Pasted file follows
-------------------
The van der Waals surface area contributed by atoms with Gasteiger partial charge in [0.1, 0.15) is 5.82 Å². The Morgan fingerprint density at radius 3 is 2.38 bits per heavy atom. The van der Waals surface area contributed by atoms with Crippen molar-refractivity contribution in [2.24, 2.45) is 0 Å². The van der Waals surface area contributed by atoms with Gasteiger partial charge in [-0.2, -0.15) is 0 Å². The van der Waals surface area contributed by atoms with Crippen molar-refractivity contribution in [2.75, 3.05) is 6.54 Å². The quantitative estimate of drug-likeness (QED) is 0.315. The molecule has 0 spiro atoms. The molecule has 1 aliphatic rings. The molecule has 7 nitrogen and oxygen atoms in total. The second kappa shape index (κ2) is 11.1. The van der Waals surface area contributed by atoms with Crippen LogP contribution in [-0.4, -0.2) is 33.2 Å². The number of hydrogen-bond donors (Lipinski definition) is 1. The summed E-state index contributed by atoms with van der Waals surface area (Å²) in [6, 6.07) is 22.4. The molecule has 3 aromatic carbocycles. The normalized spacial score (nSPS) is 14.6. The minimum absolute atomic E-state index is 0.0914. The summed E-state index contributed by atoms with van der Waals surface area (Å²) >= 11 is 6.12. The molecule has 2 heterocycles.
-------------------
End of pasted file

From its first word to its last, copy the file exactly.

The van der Waals surface area contributed by atoms with Gasteiger partial charge in [0.1, 0.15) is 5.82 Å². The Morgan fingerprint density at radius 3 is 2.38 bits per heavy atom. The van der Waals surface area contributed by atoms with Crippen molar-refractivity contribution in [2.24, 2.45) is 0 Å². The van der Waals surface area contributed by atoms with Gasteiger partial charge in [-0.2, -0.15) is 0 Å². The van der Waals surface area contributed by atoms with Crippen molar-refractivity contribution in [2.75, 3.05) is 6.54 Å². The quantitative estimate of drug-likeness (QED) is 0.315. The molecule has 0 spiro atoms. The molecule has 1 aliphatic rings. The molecule has 7 nitrogen and oxygen atoms in total. The second kappa shape index (κ2) is 11.1. The van der Waals surface area contributed by atoms with Crippen LogP contribution in [-0.4, -0.2) is 33.2 Å². The number of hydrogen-bond donors (Lipinski definition) is 1. The summed E-state index contributed by atoms with van der Waals surface area (Å²) in [6, 6.07) is 22.4. The molecule has 3 aromatic carbocycles. The normalized spacial score (nSPS) is 14.6. The minimum absolute atomic E-state index is 0.0914. The summed E-state index contributed by atoms with van der Waals surface area (Å²) >= 11 is 6.12. The molecule has 2 heterocycles.